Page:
The Wake County school system is taking a cautious approach toward testing a Bring Your Own Device (BYOD) technology policy.
The district has been looking to pilot at a school or some schools allowing students to bring their own wireless devices for use in class. But Cathy Moore, deputy superintendent for school performance, told school board members on March 18 that administrators are deferring the pilot “until next year some time.”
Moore said they “need to wait a little longer” to do the pilot.
BYOD is a way that school districts can deal with not having enough technology by letting students bring their own laptops, tablets and smartphones for classroom use. But the approach also raises concerns about equity because low-income students are less likely to have these wireless devices.
There are also technology infrastructure issues with BYOD.
At the March 13 student achievement committee meeting, Chief Business Officer David Neter said that every school in the district has wireless capacity.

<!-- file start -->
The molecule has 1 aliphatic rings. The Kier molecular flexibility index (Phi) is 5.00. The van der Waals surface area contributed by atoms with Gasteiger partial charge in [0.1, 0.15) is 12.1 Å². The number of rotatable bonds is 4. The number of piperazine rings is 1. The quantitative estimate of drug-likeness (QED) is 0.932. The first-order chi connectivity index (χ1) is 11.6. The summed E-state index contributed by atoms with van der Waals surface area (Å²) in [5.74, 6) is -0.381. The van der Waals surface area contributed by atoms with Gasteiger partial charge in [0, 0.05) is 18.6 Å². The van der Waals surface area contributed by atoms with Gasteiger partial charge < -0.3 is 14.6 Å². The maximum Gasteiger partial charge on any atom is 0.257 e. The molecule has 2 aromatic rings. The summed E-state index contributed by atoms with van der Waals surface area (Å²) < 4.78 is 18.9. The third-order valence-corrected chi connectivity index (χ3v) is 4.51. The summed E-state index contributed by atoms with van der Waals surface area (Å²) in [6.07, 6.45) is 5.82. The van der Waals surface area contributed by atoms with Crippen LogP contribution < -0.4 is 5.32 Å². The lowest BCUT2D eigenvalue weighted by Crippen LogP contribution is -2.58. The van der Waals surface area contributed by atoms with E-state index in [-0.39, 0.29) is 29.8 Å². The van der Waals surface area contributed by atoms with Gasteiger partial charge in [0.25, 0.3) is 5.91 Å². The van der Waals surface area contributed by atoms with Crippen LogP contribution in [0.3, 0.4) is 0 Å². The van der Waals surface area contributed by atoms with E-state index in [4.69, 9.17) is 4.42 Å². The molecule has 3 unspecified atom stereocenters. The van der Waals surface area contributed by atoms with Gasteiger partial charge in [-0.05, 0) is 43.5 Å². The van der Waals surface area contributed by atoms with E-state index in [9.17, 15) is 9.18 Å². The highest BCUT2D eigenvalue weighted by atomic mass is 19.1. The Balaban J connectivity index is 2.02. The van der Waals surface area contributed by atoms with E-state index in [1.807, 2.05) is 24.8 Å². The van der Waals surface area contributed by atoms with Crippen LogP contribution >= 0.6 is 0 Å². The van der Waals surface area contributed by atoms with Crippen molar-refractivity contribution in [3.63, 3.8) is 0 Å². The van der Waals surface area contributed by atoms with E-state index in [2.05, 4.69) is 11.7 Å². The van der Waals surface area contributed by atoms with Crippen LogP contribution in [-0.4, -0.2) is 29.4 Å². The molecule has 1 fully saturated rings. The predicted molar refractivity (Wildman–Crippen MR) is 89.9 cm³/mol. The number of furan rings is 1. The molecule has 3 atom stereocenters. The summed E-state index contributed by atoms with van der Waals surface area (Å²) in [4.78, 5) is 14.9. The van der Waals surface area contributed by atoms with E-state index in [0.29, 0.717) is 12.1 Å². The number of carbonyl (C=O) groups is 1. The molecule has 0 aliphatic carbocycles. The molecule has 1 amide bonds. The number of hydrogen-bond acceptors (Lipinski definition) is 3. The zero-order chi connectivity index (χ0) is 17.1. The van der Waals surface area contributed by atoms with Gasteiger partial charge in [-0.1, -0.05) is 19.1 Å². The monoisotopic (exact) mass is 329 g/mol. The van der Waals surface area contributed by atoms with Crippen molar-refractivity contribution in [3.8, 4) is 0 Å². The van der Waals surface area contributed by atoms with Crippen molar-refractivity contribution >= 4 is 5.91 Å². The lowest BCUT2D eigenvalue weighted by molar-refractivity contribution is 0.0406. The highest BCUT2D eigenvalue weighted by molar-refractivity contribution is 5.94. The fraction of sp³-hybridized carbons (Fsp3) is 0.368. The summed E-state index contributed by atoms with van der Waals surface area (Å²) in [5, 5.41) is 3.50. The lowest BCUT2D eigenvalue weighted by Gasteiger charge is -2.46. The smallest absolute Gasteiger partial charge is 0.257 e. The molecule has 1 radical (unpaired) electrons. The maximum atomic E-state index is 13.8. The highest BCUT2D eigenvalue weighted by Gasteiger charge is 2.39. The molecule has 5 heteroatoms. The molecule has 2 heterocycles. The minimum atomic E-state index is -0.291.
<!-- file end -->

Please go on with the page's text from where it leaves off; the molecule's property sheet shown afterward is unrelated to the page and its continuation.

But Neter said they can’t say that every campus has end-to-end wireless capacity and one-to-one density. Some campuses are really spread out, especially with the mobile classrooms. Many older schools also don’t have the ability to let every student go online wirelessly at the same time.
Neter said last fall’s bond issue will allow them to “make a big dent” in the one-to-one issue. Last fall’s $810 million bond issue is part of a $982 million construction program that set aside $64.9 million for technology.
Neter said they’re using bond money to upgrade the technology infrastructure at schools, such as giving them one-to-one wireless capacity. He said they’re using the cash part of the $64,9 million to buy new devices.
Currently, Neter said that 40 elementary schools, 15 middle schools and eight high schools out of the district’s 170 schools have one-to-one wireless capacity.